Those wishing to read more can find a wealth of information on the Uddevalla symposium website, where you can find working papers, previous winning papers and keep track of upcoming events. For similar events looking at innovation and entrepreneurship, check out Birkbeck’s Centre for Innovation Management Research (CIMR) webpage.

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Graphs and Paths: Professor Peter Wood’s inaugural lecture

This post was contributed by Riccardo Frosini, PhD student in Birkbeck’s Department of Computer Science and Information Systems. On 6 June, Riccardo attended the inaugural lecture of Professor Peter Wood. Here he reports on the lecture.

Cloud computing

The Department of Computer Science and Information Systems has announced the promotion to professor of Dr Peter T. Wood. The inaugural lecture to celebrate the event was attended by many colleagues, friends and students.

Professor Wood received his BSc and MSc in Computer Science from the University of Cape Town. In 1989 he obtained his PhD at the University of Toronto. He started working at Birkbeck in 2001, where he was Head of School from September 2006 until July 2009.

During the lecture, the audience could recognise his commitment and passion to his field of study as well as his humble personality. His lecture was focused on graph theory, in particular the recurring topic that has kept him busy over the years: Queries on Graphs.

Querying graphs

Professor Wood introduced the lecture by showing the importance of graph theory in history: from the Bridges of Koenigsberg problem to the more recent Linked Open Data project.

A graph is a collection of nodes or entities which are connected by edges. Entities can be an abstract representation of real world data and the edges represent the connections between them. Graphs are also used in social networks, geographical information, computer program analysis, and general knowledge representation.

One example shown during the lecture was an airline graph, where the entities represent airports and the edges represent flight connections. In this example, the edges can be labelled with different values, such as the number of miles between the airports or the airline companies operating the route.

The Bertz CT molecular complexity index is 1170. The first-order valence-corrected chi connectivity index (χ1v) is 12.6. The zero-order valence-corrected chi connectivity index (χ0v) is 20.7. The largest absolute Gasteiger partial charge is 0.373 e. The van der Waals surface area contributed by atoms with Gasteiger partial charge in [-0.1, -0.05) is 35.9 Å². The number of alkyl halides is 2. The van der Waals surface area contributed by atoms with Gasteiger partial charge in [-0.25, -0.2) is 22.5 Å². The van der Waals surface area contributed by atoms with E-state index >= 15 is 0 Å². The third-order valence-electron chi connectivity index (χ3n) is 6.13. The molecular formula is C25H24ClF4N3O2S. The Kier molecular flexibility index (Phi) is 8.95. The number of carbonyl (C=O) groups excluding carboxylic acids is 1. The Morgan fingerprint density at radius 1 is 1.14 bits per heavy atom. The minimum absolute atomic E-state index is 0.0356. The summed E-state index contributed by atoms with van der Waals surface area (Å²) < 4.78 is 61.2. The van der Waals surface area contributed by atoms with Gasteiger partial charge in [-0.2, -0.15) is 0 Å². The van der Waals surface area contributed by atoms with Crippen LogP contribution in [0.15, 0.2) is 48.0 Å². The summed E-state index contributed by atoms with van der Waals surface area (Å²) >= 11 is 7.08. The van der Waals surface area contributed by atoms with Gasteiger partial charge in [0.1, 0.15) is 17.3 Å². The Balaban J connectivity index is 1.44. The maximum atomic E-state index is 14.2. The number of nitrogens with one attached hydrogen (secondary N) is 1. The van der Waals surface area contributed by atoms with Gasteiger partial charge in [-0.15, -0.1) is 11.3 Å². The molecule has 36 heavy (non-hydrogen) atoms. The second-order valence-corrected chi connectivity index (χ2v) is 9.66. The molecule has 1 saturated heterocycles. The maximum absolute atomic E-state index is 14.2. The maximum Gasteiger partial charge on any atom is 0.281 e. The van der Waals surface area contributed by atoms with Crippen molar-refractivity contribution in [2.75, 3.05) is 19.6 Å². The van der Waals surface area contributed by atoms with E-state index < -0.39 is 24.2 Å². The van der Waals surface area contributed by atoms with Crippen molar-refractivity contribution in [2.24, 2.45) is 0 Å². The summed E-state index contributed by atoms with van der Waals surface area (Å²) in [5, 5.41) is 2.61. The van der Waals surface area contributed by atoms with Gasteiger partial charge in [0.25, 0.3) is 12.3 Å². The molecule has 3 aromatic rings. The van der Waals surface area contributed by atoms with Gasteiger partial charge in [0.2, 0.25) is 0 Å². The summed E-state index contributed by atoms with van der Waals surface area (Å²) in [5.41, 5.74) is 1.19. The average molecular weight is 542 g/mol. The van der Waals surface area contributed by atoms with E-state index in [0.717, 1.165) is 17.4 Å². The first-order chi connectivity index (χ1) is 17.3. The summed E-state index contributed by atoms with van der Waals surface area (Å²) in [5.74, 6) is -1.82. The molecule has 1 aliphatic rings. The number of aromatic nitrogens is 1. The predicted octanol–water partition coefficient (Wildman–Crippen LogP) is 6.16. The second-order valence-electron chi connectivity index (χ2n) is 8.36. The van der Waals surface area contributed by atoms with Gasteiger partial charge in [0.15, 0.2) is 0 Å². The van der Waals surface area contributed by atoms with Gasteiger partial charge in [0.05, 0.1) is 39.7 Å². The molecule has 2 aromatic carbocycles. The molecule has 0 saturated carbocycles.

During his PhD, Professor Wood investigated the computational complexity of querying such graphs.

One of his contributions at that time was to propose the use of regular expressions for finding paths in graphs. He proved that this problem is hard to solve for computers when nodes are not allowed to repeat on paths, but also that the problem becomes tractable when the regular expressions are restricted in certain ways

Querying trees

Professor Peter Wood

Professor Peter Wood

The second topic of research covered by Professor Wood during the lecture was optimising queries on trees.

Trees are particular kinds of graphs. A simple example is the family tree where each node represents a person and each connection is a parent-child relationship. One common language for representing trees is XML (eXtensible Modelling Language) which is often used for data exchange on the internet.

To define constraints on the allowed structure of XML, a schema or DTD (Document Type Definition) often is used, both of which also use regular expressions.

One common query language for XML is called XPath. If an XPath query does not conform to the DTD constraints, then it will not return any result when posed against an XML file. These kinds of queries are called “unsatisfiable”.

Professor Wood has proved that, in general, is computationally hard to check if an XPath query is satisfiable. During his research, he discovered a particular property for DTD’s called “covering”. This property was not only very common in real-world DTDs, but also made checking XPath satisfiability tractable for certain fragments of the XPath language.

Flexible Querying